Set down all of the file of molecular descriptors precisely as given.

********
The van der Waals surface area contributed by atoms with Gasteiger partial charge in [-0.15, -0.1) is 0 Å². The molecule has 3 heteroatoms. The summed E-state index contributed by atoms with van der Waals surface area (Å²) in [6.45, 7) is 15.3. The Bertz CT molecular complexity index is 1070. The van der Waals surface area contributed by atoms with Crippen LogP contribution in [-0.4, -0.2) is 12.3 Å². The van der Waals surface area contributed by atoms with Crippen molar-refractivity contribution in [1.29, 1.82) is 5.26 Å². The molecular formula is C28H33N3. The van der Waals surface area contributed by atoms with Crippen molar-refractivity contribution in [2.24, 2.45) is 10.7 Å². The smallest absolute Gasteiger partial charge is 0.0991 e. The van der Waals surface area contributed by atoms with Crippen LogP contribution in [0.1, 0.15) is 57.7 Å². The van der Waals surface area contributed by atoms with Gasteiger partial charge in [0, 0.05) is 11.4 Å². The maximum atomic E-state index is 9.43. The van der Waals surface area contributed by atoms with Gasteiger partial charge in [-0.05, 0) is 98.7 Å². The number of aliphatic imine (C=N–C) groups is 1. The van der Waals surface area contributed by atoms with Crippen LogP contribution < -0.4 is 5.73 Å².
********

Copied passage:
The van der Waals surface area contributed by atoms with Gasteiger partial charge in [-0.15, -0.1) is 0 Å². The molecule has 3 heteroatoms. The summed E-state index contributed by atoms with van der Waals surface area (Å²) in [6.45, 7) is 15.3. The Bertz CT molecular complexity index is 1070. The van der Waals surface area contributed by atoms with Crippen LogP contribution in [-0.4, -0.2) is 12.3 Å². The van der Waals surface area contributed by atoms with Crippen molar-refractivity contribution in [1.29, 1.82) is 5.26 Å². The molecular formula is C28H33N3. The van der Waals surface area contributed by atoms with Crippen molar-refractivity contribution in [2.24, 2.45) is 10.7 Å². The smallest absolute Gasteiger partial charge is 0.0991 e. The van der Waals surface area contributed by atoms with Crippen LogP contribution in [0.1, 0.15) is 57.7 Å². The van der Waals surface area contributed by atoms with Gasteiger partial charge in [0, 0.05) is 11.4 Å². The maximum atomic E-state index is 9.43. The van der Waals surface area contributed by atoms with Gasteiger partial charge in [-0.05, 0) is 98.7 Å². The number of aliphatic imine (C=N–C) groups is 1. The van der Waals surface area contributed by atoms with Crippen LogP contribution < -0.4 is 5.73 Å².